Russian winter temperature
The information shown on this page is based on historical averages and may not reflect current conditions. Check with local authorities for the latest travel recommendations.
Winter cold does not let up in Russia during February, so bring plenty of warm clothes, gloves, socks and the thickest coat you own. Temperatures are likely to be below freezing in major cities for most of your stay, except in more southerly locations such as Sochi, where it usually averages 6°C (41°F).
By May, the weather in most of Russia (even in some cities in Siberia) is more pleasant after the cold winter and early spring. Flowers are appearing, the days are longer and the calendar of events with parades, holidays and festivals starts to fill up.
Except for sporadic cold snaps, June in Russia is mostly warm during the day and cool at night. However, since St. Petersburg has almost 24 hours of daylight, there is not much difference between day and night, so you should bring extra clothes in case it gets cold.
When it is autumn in russia
During March through May, the spring months, temperatures are warm, the days begin to get much longer and spring festivals are the order of the day. And above all, there are few tourists.
However, traveling to Russia during the summer is a task not suitable for every temperament. From June to the end of August, Russia is depopulated by its local inhabitants, who spend the summer months in their cottages. Leaving the main cities in the hands of tourists.
But like everything, there is always a pro and con, in this case the con is that prices are usually a little more expensive and that temperatures in July and August can reach 40 degrees and thus unleash some summer storms. We recommend you to have a raincoat handy.
And as expected, the worst time to travel to Russia is Winter. It starts from the first of December and ends at the end of February. Temperatures during winter vary depending on where you are. The feeling of cold varies a lot, depending on whether you are in the north or south, because of the humidity. The north is much colder than the south, so you will have temperatures of fifty degrees below zero in the north and only 20 degrees below zero in the south.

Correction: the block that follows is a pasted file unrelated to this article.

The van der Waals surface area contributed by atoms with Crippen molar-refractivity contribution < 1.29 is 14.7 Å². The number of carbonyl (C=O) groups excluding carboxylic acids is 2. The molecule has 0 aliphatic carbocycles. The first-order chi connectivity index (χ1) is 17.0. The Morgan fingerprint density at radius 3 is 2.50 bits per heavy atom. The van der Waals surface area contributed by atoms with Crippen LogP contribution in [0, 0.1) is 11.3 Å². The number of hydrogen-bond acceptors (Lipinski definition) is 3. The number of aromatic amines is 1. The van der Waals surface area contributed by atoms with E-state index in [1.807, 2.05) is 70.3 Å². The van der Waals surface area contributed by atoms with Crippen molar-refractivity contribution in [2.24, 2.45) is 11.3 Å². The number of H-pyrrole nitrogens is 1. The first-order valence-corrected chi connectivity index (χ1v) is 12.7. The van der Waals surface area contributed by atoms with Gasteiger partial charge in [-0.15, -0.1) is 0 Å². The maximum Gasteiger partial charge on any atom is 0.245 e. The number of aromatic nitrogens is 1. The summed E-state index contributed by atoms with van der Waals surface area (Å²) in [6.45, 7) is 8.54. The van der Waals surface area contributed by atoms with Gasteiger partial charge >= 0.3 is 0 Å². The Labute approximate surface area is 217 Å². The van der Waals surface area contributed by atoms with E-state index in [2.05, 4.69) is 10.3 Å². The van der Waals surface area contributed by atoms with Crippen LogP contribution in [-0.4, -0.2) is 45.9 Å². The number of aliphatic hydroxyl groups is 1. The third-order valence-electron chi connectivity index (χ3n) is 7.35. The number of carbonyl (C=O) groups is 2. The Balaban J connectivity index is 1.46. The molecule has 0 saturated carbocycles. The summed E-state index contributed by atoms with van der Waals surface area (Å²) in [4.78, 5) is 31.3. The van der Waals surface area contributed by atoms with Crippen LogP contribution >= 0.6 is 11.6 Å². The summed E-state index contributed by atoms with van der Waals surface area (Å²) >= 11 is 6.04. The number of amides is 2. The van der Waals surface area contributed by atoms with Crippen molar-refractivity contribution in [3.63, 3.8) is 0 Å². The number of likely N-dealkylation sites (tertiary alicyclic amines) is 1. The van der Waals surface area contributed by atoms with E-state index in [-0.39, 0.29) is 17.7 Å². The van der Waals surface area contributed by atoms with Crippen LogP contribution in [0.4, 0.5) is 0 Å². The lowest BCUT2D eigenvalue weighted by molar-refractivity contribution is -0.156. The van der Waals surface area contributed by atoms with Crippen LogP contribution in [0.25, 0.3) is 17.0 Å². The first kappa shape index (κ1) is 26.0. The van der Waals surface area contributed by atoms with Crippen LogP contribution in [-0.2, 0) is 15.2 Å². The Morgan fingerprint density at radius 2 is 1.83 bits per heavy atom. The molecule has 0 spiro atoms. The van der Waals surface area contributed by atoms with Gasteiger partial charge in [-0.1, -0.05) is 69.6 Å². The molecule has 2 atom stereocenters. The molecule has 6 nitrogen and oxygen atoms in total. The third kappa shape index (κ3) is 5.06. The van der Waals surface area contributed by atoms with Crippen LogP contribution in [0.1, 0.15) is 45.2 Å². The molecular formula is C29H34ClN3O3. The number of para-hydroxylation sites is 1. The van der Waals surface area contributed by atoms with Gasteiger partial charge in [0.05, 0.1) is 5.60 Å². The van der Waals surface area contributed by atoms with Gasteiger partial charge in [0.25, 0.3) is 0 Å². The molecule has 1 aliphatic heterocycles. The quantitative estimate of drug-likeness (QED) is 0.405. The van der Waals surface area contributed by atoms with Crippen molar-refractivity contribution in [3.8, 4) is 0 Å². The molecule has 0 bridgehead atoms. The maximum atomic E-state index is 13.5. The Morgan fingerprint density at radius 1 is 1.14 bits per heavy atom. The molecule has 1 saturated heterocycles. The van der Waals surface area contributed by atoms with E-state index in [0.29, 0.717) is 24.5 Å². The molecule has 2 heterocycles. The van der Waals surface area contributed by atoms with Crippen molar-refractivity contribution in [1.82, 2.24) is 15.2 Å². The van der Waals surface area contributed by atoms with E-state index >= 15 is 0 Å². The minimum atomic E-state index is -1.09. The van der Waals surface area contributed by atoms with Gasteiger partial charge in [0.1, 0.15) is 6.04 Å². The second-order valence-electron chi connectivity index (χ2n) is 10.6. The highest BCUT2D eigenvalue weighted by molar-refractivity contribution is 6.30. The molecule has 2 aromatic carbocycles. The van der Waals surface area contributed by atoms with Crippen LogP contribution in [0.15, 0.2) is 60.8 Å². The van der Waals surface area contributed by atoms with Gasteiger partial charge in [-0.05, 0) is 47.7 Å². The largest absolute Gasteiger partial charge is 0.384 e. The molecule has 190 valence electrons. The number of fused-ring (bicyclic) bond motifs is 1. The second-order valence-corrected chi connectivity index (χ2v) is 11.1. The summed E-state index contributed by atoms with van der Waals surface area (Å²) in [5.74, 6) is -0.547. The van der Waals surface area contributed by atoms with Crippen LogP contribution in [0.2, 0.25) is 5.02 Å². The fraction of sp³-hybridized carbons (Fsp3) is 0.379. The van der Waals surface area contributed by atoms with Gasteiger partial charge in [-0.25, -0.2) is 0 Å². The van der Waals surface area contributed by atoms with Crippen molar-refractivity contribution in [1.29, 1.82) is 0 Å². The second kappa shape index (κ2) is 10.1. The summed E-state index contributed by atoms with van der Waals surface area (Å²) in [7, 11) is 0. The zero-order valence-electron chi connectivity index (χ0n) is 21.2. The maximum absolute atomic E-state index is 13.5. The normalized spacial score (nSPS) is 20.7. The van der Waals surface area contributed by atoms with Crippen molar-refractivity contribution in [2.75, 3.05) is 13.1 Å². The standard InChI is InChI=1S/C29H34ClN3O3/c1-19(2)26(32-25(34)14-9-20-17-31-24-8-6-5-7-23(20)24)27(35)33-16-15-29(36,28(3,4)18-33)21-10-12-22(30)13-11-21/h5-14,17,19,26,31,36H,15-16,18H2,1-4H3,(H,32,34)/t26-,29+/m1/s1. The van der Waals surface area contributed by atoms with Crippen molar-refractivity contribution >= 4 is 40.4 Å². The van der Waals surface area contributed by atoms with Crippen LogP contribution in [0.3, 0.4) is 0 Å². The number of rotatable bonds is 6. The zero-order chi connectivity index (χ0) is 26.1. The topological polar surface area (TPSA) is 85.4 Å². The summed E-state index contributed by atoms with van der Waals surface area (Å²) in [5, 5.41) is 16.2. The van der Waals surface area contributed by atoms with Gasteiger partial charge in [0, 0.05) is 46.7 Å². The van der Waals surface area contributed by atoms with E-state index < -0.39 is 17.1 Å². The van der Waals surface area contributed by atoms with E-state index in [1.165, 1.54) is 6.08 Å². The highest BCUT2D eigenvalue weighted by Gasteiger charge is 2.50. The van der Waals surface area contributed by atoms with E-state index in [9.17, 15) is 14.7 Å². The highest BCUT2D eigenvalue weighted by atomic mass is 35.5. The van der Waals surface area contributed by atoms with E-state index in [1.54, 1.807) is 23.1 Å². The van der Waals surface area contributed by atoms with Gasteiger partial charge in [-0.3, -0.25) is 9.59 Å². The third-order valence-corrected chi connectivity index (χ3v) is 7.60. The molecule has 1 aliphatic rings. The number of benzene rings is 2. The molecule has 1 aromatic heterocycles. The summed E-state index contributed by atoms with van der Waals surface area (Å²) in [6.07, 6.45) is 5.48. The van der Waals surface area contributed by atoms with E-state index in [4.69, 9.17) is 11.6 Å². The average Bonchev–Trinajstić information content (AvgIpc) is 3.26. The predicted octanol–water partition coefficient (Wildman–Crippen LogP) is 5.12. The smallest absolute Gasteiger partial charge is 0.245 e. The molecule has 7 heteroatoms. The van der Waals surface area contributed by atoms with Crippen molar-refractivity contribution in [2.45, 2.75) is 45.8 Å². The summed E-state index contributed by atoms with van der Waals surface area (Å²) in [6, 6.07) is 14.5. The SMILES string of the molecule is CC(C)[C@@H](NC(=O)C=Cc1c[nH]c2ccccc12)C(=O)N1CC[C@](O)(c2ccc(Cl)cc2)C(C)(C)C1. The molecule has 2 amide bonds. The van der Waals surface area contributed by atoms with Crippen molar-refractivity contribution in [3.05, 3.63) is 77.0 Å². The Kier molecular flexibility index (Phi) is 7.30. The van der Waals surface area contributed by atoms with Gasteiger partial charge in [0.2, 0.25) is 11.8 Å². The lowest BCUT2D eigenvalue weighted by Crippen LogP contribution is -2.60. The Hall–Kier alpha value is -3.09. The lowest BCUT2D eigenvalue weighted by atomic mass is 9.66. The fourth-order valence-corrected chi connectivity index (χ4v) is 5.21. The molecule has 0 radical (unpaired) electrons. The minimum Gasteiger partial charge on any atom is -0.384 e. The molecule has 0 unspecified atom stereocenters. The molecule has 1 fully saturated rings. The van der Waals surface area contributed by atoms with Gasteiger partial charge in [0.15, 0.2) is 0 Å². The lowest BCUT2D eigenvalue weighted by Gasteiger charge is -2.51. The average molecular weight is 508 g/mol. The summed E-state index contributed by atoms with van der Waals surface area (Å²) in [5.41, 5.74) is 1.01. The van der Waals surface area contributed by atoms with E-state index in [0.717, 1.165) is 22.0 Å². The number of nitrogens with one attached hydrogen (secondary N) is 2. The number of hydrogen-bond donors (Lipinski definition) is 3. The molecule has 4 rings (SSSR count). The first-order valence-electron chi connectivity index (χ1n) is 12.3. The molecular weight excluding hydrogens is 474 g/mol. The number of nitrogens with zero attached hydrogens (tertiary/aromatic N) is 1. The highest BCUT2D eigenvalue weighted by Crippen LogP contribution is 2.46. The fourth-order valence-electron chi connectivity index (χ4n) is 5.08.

The information on this page is based on historical averages and may not reflect current conditions. Please check with local authorities for the latest travel recommendations.
In February, the cold shows no signs of letting up in Russia, so it is advisable to pack thermal clothing, thick gloves and socks, and the warmest coat you can find. In major cities, temperatures are likely to be below freezing for most of the days you spend there. The exception is the southernmost areas, such as Sochi, where thermometers average 6 °C.
Come May, after a freezing winter and a rainy early spring, much of Russia, including Siberia, reaches a much more pleasant climate. Days are longer, vegetation is in bloom and the calendar begins to fill with celebrations, parades and festivals.
Except for some cooler season, June in Russia is rather warm during the day and cool at night. In St. Petersburg, however, there is practically 24 hours of daylight, which means that sometimes night is confused with day. You’d better bring some warm clothes if you don’t want the cold to catch you by surprise.
What is the best time of the year to travel to moscow?
If you’ve made it this far, you’re probably thinking about visiting Russia, the largest country in the world. At first, a trip to Russia can be a bit scary: the language is very different and Russians are not exactly experts in English, but don’t let that stop you from discovering the country!
The best way to travel to Russia is to have a card that does not charge commissions when withdrawing money at the ATM. I always use several cards, the BNext and the N26. Here is a post explaining the advantages of each one. If you order the BNEXT card through this link they will give you 5€ when you activate it.